Wednesday, November 27, 2013

Sonnet LXIX (69)

Those parts of thee that the world's eye doth view
Want nothing that the thought of hearts can mend;
All tongues, the voice of souls, give thee that due,
Uttering bare truth, even so as foes commend.
Thy outward thus with outward praise is crown'd;
But those same tongues that give thee so thine own
In other accents do this praise confound
By seeing farther than the eye hath shown.
They look into the beauty of thy mind,
And that, in guess, they measure by thy deeds;
Then, churls, their thoughts, although their eyes were kind,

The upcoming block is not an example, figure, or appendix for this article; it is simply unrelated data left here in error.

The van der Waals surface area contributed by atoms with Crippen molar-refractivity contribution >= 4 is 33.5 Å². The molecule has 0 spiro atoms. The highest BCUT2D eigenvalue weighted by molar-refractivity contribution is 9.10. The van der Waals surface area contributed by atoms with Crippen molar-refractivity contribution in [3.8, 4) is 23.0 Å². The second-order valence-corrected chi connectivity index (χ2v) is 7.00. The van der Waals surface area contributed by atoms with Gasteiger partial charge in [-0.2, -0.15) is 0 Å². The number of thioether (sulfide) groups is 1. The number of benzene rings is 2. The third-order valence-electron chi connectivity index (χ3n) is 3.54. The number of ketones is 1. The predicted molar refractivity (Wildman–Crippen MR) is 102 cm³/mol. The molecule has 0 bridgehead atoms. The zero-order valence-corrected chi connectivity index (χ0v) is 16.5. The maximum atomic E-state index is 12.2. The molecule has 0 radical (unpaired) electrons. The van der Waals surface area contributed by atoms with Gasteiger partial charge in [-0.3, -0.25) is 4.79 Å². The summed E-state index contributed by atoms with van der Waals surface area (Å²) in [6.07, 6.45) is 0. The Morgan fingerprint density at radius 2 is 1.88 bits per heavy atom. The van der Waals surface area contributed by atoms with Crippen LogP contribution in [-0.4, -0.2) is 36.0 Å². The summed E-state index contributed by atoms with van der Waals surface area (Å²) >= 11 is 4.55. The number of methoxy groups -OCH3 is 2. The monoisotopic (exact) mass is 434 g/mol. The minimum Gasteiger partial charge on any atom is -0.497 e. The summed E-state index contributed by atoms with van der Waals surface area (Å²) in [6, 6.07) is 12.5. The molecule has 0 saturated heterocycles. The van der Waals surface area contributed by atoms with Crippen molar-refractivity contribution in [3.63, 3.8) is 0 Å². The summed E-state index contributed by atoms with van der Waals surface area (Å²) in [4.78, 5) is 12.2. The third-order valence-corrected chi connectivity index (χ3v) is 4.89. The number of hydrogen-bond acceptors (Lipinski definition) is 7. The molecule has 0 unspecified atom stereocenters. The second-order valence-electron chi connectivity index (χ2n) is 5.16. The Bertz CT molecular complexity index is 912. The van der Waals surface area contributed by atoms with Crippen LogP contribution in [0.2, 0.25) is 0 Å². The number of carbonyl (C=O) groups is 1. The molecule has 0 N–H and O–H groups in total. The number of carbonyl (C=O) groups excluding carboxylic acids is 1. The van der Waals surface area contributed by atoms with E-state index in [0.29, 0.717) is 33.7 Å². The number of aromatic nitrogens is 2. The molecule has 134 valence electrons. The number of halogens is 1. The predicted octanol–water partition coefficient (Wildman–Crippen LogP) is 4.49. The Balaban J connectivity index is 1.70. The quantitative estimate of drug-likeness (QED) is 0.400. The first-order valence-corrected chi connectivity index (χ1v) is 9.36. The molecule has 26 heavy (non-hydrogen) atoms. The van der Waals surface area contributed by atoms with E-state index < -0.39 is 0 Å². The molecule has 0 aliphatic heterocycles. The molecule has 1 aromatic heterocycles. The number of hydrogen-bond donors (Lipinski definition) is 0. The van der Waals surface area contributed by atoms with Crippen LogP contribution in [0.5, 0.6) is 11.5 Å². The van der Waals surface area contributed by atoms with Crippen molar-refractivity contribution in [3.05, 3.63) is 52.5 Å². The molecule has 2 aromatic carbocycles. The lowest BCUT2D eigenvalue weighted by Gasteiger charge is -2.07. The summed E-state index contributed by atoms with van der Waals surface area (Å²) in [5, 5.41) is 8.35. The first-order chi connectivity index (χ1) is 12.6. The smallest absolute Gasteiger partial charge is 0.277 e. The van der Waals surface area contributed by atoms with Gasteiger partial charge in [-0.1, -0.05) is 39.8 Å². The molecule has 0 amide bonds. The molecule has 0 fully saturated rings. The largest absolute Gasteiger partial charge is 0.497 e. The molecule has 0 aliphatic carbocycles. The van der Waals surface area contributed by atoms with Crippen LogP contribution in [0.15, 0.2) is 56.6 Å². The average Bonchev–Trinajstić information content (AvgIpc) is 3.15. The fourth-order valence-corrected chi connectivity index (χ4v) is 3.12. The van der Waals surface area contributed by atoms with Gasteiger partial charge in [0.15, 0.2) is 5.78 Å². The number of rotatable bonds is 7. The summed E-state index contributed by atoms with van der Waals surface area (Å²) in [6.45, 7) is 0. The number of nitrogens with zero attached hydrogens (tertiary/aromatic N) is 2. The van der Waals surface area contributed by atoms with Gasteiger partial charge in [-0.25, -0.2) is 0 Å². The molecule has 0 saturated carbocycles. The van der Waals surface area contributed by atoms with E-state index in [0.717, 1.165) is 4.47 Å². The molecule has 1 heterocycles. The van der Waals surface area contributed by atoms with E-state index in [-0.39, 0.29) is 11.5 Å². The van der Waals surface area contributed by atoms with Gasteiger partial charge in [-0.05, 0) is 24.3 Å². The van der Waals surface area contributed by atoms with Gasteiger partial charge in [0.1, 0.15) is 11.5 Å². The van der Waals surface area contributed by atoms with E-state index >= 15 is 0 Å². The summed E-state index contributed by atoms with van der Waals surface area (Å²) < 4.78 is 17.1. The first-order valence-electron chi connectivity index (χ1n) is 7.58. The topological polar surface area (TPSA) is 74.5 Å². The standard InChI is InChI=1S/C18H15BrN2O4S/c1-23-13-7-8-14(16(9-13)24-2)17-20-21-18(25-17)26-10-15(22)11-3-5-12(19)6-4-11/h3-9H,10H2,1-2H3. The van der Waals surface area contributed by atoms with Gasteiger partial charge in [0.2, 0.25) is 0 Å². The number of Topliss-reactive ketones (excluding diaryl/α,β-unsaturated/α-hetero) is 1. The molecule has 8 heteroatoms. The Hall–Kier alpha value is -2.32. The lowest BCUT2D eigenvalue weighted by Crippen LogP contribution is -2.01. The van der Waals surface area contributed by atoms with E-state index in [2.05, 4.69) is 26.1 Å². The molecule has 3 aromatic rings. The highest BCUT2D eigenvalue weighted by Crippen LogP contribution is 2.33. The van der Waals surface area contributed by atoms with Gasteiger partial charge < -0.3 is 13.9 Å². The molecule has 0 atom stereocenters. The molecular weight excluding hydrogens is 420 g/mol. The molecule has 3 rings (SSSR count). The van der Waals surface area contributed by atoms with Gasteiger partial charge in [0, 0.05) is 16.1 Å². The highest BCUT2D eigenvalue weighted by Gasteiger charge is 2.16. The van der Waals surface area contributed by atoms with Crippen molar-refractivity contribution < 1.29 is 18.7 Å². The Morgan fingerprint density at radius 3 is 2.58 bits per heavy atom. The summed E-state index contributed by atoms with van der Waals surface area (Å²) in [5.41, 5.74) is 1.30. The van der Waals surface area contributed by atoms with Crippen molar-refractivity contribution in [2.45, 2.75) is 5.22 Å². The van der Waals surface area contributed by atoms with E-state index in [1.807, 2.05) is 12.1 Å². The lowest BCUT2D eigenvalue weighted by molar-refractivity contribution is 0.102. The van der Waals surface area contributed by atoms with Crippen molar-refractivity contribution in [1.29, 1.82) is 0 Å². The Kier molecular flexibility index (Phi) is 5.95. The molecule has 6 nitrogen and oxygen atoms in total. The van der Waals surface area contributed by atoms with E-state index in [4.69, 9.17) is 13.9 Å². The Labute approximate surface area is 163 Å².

To thy fair flower add the rank smell of weeds:
But why thy odour matcheth not thy show,
The solve is this, that thou dost common grow.


4. Even so as foes commend. Meaning, apparently, "for in like manner even foes commend, stinting their praise as much as possible." 

5. Thy. Q. has "Their." 

7. Confound. Abate and nullify. 

8. By seeing farther. As they pretend. 

9. The beauty of thy mind. Said possibly not without a shade of irony. 
10. Thy deeds. As to the general nature of these we can form a probable guess from what had occurred with regard to Shakespeare's mistress. Cf. xlal

11. Their thoughts. The conclusions they formed. 

13. Odour, of course, is "reputation." 

14. The solve, i.e., the solution, the explanation. Q. has "solye," but there can be little doubt that the emendation "solve" is right. 

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